Last year, the tribe also started a program in concert with Cherokee Indian Hospital to support families that are struggling with the long-road to recovery from an encephalitis infection. Dr. Anna Eastman, a consultant from the United Kingdom where there is an established post-infection support program, has come to Cherokee to train tribal health workers.

The danger posed by encephalitis is greatest for babies, O’Neill said, because they can have potentially devastating neurological issues. The intensity of the illnesses seem to vary from year to year, she said, but emphasized there is one important step people can take: Use DEET.

O’Neill said parents often express concerns about the mosquito repellent, but “the danger from DEET is potential — the danger from encephalitis is real.”

The object, the pediatrician said, is to eliminate mosquito bites, not just reduce the number received.

By Quintin Ellison and Colby Dunn • Staff writers


LaCrosse Viral Encephalitis

Symptoms occur from a few days to a couple of weeks after being bitten by an infected mosquito. These symptoms include fever, headache, nausea and vomiting. In more severe cases, convulsions, tremors and coma can occur. Children under 16 years of age and the elderly are the most susceptible to the disease.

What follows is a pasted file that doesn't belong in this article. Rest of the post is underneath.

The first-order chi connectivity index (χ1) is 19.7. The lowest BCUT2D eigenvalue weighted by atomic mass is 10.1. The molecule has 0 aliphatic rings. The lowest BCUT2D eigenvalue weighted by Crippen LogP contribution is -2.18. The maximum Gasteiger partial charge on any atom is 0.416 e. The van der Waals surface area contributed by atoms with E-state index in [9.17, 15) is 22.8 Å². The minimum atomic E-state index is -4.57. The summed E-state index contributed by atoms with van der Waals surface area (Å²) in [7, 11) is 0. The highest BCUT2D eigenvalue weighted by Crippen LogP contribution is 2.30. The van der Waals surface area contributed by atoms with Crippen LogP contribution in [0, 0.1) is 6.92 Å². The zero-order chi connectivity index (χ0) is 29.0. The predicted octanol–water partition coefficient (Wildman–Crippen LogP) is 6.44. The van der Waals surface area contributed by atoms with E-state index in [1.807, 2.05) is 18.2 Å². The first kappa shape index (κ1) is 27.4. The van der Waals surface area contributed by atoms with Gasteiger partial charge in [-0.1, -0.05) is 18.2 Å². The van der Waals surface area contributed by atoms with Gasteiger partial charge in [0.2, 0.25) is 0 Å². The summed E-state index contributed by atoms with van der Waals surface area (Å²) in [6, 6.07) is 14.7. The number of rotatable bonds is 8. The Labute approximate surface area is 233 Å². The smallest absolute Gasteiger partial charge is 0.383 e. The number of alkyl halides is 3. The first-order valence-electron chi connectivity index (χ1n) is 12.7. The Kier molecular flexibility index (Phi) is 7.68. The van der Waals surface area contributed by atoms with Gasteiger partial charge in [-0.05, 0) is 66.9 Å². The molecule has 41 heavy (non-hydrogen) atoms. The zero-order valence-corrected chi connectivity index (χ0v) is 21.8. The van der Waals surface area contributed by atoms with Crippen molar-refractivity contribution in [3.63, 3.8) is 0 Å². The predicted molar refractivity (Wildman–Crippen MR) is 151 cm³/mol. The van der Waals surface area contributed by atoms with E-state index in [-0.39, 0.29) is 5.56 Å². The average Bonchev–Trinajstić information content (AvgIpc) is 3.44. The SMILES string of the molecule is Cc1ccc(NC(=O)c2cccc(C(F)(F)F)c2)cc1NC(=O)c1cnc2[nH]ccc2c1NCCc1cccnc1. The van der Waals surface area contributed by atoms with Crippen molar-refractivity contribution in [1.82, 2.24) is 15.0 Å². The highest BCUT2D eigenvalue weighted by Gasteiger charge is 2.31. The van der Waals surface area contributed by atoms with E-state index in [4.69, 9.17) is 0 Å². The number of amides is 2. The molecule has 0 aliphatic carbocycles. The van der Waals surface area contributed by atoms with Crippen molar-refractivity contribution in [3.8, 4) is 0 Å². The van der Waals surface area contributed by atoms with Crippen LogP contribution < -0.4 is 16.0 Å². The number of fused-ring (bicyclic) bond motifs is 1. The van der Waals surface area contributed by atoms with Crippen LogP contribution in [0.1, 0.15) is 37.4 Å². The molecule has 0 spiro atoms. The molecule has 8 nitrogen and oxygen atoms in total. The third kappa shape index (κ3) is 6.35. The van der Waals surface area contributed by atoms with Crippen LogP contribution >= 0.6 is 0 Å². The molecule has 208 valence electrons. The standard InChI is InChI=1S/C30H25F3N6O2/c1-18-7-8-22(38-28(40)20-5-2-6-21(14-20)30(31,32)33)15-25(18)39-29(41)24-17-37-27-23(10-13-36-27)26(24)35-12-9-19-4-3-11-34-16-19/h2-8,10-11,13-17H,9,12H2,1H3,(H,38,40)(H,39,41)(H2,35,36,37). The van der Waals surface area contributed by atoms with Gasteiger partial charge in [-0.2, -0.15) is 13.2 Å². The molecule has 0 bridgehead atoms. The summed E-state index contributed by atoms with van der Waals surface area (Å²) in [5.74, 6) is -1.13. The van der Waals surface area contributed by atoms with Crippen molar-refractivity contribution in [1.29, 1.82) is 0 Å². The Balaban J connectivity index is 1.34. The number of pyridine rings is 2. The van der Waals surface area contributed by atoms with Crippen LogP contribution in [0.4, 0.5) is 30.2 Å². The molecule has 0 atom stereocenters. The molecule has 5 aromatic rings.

To reduce mosquito breeding areas:

• Remove any containers that can hold water.

• Keep gutters clean and in good repair.

• Repair leaky outdoor faucets and change the water in birdbaths and pet bowls at least twice a week.

• Use screened windows and doors and make sure screens fit tightly and are not torn.

• Keep tight-fitting screens or lids on rain barrels.

Chinese acrobats leap into Franklin

The Golden Dragon Acrobats will grace the stage of the Smoky Mountain Center for the Performing Arts at 7:30 p.m. on Friday, May 6. Tickets are $15 to $20.

The Golden Dragon Acrobats feature performers who have been trained in acrobatics since early youth and have appeared around the globe in more than 65 countries since inception in 1985. They are the only Chinese acrobatic company touring year-round in the United States

They combine acrobatics, traditional dance, spectacular costumes, ancient and contemporary music and theatrical techniques to present a unique show for all ages.

866.273.4615 or visit

Musical chairs between Franklin, Macon government posts

Mike Decker is retracing the steps he made 11 years ago when he left county government for a job across the street in Franklin’s town hall.